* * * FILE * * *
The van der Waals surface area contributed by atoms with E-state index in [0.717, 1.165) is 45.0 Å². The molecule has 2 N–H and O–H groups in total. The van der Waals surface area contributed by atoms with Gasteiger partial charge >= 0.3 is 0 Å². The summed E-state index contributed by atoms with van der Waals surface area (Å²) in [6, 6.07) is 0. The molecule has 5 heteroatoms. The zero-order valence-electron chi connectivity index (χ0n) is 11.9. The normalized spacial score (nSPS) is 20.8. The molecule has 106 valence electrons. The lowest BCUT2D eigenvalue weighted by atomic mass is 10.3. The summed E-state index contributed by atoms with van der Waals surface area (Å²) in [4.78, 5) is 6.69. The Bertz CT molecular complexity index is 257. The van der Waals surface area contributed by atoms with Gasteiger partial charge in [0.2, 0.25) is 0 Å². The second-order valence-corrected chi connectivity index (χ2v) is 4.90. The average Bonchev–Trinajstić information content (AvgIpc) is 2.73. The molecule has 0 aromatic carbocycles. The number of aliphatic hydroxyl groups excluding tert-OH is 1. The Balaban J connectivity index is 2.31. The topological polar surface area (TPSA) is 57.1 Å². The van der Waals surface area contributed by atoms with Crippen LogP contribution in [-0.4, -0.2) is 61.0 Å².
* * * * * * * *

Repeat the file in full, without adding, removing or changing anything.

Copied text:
The van der Waals surface area contributed by atoms with E-state index in [0.717, 1.165) is 45.0 Å². The molecule has 2 N–H and O–H groups in total. The van der Waals surface area contributed by atoms with Gasteiger partial charge >= 0.3 is 0 Å². The summed E-state index contributed by atoms with van der Waals surface area (Å²) in [6, 6.07) is 0. The molecule has 5 heteroatoms. The zero-order valence-electron chi connectivity index (χ0n) is 11.9. The normalized spacial score (nSPS) is 20.8. The molecule has 106 valence electrons. The lowest BCUT2D eigenvalue weighted by atomic mass is 10.3. The summed E-state index contributed by atoms with van der Waals surface area (Å²) in [4.78, 5) is 6.69. The Bertz CT molecular complexity index is 257. The van der Waals surface area contributed by atoms with Gasteiger partial charge in [0.2, 0.25) is 0 Å². The second-order valence-corrected chi connectivity index (χ2v) is 4.90. The average Bonchev–Trinajstić information content (AvgIpc) is 2.73. The molecule has 0 aromatic carbocycles. The number of aliphatic hydroxyl groups excluding tert-OH is 1. The Balaban J connectivity index is 2.31. The topological polar surface area (TPSA) is 57.1 Å². The van der Waals surface area contributed by atoms with Crippen LogP contribution in [-0.4, -0.2) is 61.0 Å².